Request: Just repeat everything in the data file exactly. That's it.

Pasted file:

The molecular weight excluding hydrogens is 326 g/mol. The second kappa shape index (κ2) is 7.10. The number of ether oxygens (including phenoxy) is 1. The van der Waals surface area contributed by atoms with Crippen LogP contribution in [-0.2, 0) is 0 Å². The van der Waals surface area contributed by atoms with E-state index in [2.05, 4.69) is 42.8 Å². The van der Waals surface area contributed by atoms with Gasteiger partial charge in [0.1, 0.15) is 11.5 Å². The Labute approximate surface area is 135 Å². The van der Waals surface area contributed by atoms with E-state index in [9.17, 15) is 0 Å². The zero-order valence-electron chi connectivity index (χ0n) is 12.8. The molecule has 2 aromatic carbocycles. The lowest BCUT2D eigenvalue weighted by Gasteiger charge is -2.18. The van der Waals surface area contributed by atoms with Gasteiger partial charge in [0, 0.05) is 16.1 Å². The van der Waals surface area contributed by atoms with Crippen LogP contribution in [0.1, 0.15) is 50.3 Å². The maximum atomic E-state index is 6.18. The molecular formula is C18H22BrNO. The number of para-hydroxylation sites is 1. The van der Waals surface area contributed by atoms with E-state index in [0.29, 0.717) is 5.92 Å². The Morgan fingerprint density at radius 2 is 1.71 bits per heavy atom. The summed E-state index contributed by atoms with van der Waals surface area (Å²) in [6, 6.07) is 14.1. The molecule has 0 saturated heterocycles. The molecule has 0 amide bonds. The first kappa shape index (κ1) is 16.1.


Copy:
The molecular weight excluding hydrogens is 326 g/mol. The second kappa shape index (κ2) is 7.10. The number of ether oxygens (including phenoxy) is 1. The van der Waals surface area contributed by atoms with Crippen LogP contribution in [-0.2, 0) is 0 Å². The van der Waals surface area contributed by atoms with E-state index in [2.05, 4.69) is 42.8 Å². The van der Waals surface area contributed by atoms with Gasteiger partial charge in [0.1, 0.15) is 11.5 Å². The Labute approximate surface area is 135 Å². The van der Waals surface area contributed by atoms with E-state index in [9.17, 15) is 0 Å². The zero-order valence-electron chi connectivity index (χ0n) is 12.8. The molecule has 2 aromatic carbocycles. The lowest BCUT2D eigenvalue weighted by Gasteiger charge is -2.18. The van der Waals surface area contributed by atoms with Gasteiger partial charge in [0, 0.05) is 16.1 Å². The van der Waals surface area contributed by atoms with Crippen LogP contribution in [0.1, 0.15) is 50.3 Å². The maximum atomic E-state index is 6.18. The molecular formula is C18H22BrNO. The number of para-hydroxylation sites is 1. The van der Waals surface area contributed by atoms with E-state index in [0.29, 0.717) is 5.92 Å². The Morgan fingerprint density at radius 2 is 1.71 bits per heavy atom. The summed E-state index contributed by atoms with van der Waals surface area (Å²) in [6, 6.07) is 14.1. The molecule has 0 saturated heterocycles. The molecule has 0 amide bonds. The first kappa shape index (κ1) is 16.1.